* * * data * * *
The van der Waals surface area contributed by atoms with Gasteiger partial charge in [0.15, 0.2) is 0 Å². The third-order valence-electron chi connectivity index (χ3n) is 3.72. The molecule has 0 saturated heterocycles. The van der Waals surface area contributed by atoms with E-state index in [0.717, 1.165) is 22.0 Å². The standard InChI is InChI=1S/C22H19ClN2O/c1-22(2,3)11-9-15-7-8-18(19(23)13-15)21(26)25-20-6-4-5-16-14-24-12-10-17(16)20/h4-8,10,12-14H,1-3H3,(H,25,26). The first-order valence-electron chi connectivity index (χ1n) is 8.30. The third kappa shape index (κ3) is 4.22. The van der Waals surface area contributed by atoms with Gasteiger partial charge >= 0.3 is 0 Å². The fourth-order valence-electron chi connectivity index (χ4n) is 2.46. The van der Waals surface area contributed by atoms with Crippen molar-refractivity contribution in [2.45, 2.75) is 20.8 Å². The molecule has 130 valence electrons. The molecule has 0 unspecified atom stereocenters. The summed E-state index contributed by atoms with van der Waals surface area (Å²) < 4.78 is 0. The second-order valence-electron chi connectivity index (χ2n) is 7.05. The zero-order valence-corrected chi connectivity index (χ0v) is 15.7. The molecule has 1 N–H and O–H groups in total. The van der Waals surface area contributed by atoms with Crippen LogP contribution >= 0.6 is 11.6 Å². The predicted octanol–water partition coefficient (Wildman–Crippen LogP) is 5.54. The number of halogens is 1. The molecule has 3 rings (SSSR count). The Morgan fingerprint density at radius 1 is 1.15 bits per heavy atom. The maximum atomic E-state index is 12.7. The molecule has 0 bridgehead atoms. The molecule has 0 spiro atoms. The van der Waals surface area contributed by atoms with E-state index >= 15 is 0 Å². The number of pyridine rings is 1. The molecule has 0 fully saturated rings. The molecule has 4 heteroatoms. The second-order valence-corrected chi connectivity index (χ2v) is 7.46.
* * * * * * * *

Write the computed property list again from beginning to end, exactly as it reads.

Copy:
The van der Waals surface area contributed by atoms with Gasteiger partial charge in [0.15, 0.2) is 0 Å². The third-order valence-electron chi connectivity index (χ3n) is 3.72. The molecule has 0 saturated heterocycles. The van der Waals surface area contributed by atoms with E-state index in [0.717, 1.165) is 22.0 Å². The standard InChI is InChI=1S/C22H19ClN2O/c1-22(2,3)11-9-15-7-8-18(19(23)13-15)21(26)25-20-6-4-5-16-14-24-12-10-17(16)20/h4-8,10,12-14H,1-3H3,(H,25,26). The first-order valence-electron chi connectivity index (χ1n) is 8.30. The third kappa shape index (κ3) is 4.22. The van der Waals surface area contributed by atoms with Gasteiger partial charge >= 0.3 is 0 Å². The fourth-order valence-electron chi connectivity index (χ4n) is 2.46. The van der Waals surface area contributed by atoms with Crippen molar-refractivity contribution in [2.45, 2.75) is 20.8 Å². The molecule has 130 valence electrons. The molecule has 0 unspecified atom stereocenters. The summed E-state index contributed by atoms with van der Waals surface area (Å²) < 4.78 is 0. The second-order valence-electron chi connectivity index (χ2n) is 7.05. The zero-order valence-corrected chi connectivity index (χ0v) is 15.7. The molecule has 1 N–H and O–H groups in total. The van der Waals surface area contributed by atoms with Crippen LogP contribution >= 0.6 is 11.6 Å². The predicted octanol–water partition coefficient (Wildman–Crippen LogP) is 5.54. The number of halogens is 1. The molecule has 3 rings (SSSR count). The Morgan fingerprint density at radius 1 is 1.15 bits per heavy atom. The maximum atomic E-state index is 12.7. The molecule has 0 bridgehead atoms. The molecule has 0 spiro atoms. The van der Waals surface area contributed by atoms with E-state index >= 15 is 0 Å². The number of pyridine rings is 1. The molecule has 0 fully saturated rings. The molecule has 4 heteroatoms. The second-order valence-corrected chi connectivity index (χ2v) is 7.46.